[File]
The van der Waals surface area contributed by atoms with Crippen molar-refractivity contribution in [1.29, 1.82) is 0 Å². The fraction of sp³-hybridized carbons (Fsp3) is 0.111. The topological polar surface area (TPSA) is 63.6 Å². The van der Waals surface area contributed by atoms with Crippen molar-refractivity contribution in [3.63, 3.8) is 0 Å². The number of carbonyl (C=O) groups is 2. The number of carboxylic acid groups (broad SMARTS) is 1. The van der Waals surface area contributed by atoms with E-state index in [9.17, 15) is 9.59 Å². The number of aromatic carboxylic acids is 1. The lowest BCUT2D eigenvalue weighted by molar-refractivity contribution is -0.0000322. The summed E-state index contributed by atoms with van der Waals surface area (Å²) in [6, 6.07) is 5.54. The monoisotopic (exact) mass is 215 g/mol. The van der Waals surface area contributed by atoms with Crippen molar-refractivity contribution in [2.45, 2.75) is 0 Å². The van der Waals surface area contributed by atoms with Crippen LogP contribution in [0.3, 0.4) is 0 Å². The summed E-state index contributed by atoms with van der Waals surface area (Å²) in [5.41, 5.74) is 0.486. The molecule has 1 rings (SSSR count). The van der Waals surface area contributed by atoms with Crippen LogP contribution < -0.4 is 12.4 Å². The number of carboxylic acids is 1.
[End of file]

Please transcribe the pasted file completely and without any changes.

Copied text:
The van der Waals surface area contributed by atoms with Crippen molar-refractivity contribution in [1.29, 1.82) is 0 Å². The fraction of sp³-hybridized carbons (Fsp3) is 0.111. The topological polar surface area (TPSA) is 63.6 Å². The van der Waals surface area contributed by atoms with Crippen molar-refractivity contribution in [3.63, 3.8) is 0 Å². The number of carbonyl (C=O) groups is 2. The number of carboxylic acid groups (broad SMARTS) is 1. The van der Waals surface area contributed by atoms with E-state index in [9.17, 15) is 9.59 Å². The number of aromatic carboxylic acids is 1. The lowest BCUT2D eigenvalue weighted by molar-refractivity contribution is -0.0000322. The summed E-state index contributed by atoms with van der Waals surface area (Å²) in [6, 6.07) is 5.54. The monoisotopic (exact) mass is 215 g/mol. The van der Waals surface area contributed by atoms with Crippen molar-refractivity contribution in [2.45, 2.75) is 0 Å². The van der Waals surface area contributed by atoms with Crippen LogP contribution in [0.3, 0.4) is 0 Å². The summed E-state index contributed by atoms with van der Waals surface area (Å²) in [5.41, 5.74) is 0.486. The molecule has 1 rings (SSSR count). The van der Waals surface area contributed by atoms with Crippen LogP contribution < -0.4 is 12.4 Å². The number of carboxylic acids is 1.